2312, Kim Stanley Robinson

{ The Public Domain Review }:

France in the Year 2000 (XXI century) – a series of futuristic pictures by Jean-Marc Côté and other artists issued in France in 1899, 1900, 1901 and 1910, originally in the form of paper cards enclosed to cigarette/cigar boxes and, later, as postcards. They depicted the world of the future, in 2000. The first cards were produced for the 1900 World Exhibition in Paris. There are at least 87 cards known that were authored by various French artists.

(All images via Wikimedia Commons).

wildcat2030
wildcat2030:

At this year’s Coachella music festival, slain rapper Tupac Shakur was resurrected for a performance with Dr. Dre and Snoop Dogg. Projected as a two-dimensional image, abs still ripped in the pixilated afterlife, Virtual ’Pac alternately dazzled and freaked out the crowd 15 years after his shooting. Forget keeping it real; thug life just got surreal. Kind of creepy but not exactly cutting-edge: Hologram Tupac was actually a 19th-century magic trick called Pepper’s Ghost, an image projected onto glass tilted 45 degrees. Pepper’s Gangsta, if you will, was flashed in high definition on Mylar, but it’s basically the same wizardry used by local community theaters for spectral castmembers. …
’Pac might be the baddest projection out there, but he’s neither the first nor the most audaciously futuristic. The latter distinction belongs to Japan’s virtual pop star Hatsune Miku, a digital-android pixie in aquamarine pigtails and knee-high boots. She performs via basically the same technology as Tupac, with flesh-and-blood musicians as her backup band. Since 2009, the Japanese-pop divatar has performed shows in her native land, as well as a Los Angeles debut at the Nokia Theater during the 2011 Anime Expo. In March, she sold 10,000 tickets for $76 a pop in Tokyo. Her most viewed clip on YouTube, in which she sings her megahit { “World Is Mine” } has gotten more than 15 million hits.
(via I Sing the Body Electric - LA Times Magazine)

wildcat2030:

At this year’s Coachella music festival, slain rapper Tupac Shakur was resurrected for a performance with Dr. Dre and Snoop Dogg. Projected as a two-dimensional image, abs still ripped in the pixilated afterlife, Virtual ’Pac alternately dazzled and freaked out the crowd 15 years after his shooting. Forget keeping it real; thug life just got surreal. Kind of creepy but not exactly cutting-edge: Hologram Tupac was actually a 19th-century magic trick called Pepper’s Ghost, an image projected onto glass tilted 45 degrees. Pepper’s Gangsta, if you will, was flashed in high definition on Mylar, but it’s basically the same wizardry used by local community theaters for spectral castmembers. …

’Pac might be the baddest projection out there, but he’s neither the first nor the most audaciously futuristic. The latter distinction belongs to Japan’s virtual pop star Hatsune Miku, a digital-android pixie in aquamarine pigtails and knee-high boots. She performs via basically the same technology as Tupac, with flesh-and-blood musicians as her backup band. Since 2009, the Japanese-pop divatar has performed shows in her native land, as well as a Los Angeles debut at the Nokia Theater during the 2011 Anime Expo. In March, she sold 10,000 tickets for $76 a pop in Tokyo. Her most viewed clip on YouTube, in which she sings her megahit { “World Is Mine” } has gotten more than 15 million hits.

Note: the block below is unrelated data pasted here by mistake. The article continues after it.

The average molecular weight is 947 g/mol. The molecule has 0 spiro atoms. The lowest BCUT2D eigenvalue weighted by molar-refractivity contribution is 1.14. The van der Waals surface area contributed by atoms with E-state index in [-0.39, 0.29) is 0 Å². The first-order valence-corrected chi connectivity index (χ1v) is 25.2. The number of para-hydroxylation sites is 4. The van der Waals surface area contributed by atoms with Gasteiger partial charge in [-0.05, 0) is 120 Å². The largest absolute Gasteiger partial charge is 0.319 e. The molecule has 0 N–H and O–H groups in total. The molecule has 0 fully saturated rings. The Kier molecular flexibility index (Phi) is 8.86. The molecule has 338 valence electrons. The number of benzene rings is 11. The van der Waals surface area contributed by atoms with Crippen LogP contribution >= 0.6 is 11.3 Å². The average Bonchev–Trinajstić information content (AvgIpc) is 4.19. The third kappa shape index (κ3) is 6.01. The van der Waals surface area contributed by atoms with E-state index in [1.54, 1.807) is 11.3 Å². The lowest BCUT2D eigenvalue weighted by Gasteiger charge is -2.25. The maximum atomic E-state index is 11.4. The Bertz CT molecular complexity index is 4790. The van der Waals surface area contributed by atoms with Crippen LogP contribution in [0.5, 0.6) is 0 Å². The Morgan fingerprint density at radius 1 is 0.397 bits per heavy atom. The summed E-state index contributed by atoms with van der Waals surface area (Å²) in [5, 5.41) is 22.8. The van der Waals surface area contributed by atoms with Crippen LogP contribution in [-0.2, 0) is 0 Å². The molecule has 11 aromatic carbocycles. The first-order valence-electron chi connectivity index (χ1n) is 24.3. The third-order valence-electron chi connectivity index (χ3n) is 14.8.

(via I Sing the Body Electric - LA Times Magazine)

Finished Anathem last week; maybe too quickly.

••••••

I wonder if anyone could recommend something similar, please?

••••••


NOT THESE:

I’ve been searching for a similar book or author, but only finding references to other Neal Stephenson books (The Diamond Age was amazing; haven’t read Snow Crash or Cryptonomicon yet but didn’t want to get lost in a Stephenson-only literary world), other sci-fi that bears little resemblance (The Foundation Trilogy was interesting but not as memorable, and I don’t actually like William Gibson that much — Neuromancer was OK and had it’s hidden crevasses, but the writing style is totally different and the concept similarities end at future technologies and cyberpunk/space stuff), and the mention that Anathem is sort of a novelization of Godel Escher Bach : Eternal Golden Braid, by Douglas Hofstadter. I guess I could see how the latter might be true, but until they { digitally publish } that doorstop, I’m not about to carry it around again.

Somehow, after all that, I’ve been led to Susanna Clarke’s Jonathan Strange & Mr Norrell. It’s a funny, quirky, cute book so far… but not satiating.


MORE LIKE THIS
(what Anathem had that I want more of from sci-fi):

  • More than an action-adventure yarn set in an apocalyptic or post-apocalyptic future with cool technology.
    Apocalypses are boring. Futuristic Technology != Science. Stephenson seems to understand that, and I greatly appreciate that he writes something more like Scientific Fiction — injecting actual science into the narrative. (But the tech is awesome as well: I wouldn’t say no to a bolt, cord, and sphere! …Nor to a decade in a concent, actually, though that’s not really technological.)
  • Not only science, but also philosophic, historical, literary, mathematical, and even some sociopolitical references and theories.
    It’s amazing to find a book so densely packed with material to review, learn from, and reflect upon even after the last page. As well, the addition of the scientific and epistemological made it something greater than the usual novel whose inquiries end at the Human: human triumphs, troubles, loves, heroes, villains, life lessons, etc. Sure, those help a story along and keep our primal attention, but Anathem was able to wander just past all that (not too far) and into the realm of the alien — Nature. These were my favorite things about this book and I haven’t found that much outside the realm of Non-Fiction. It was a little like The Quark and the Jaguar in that regard, but with a plot. [As an Amazon reviewer put it: “I’m just glad the man decided to be an author and not a teacher. I’d miss out.”]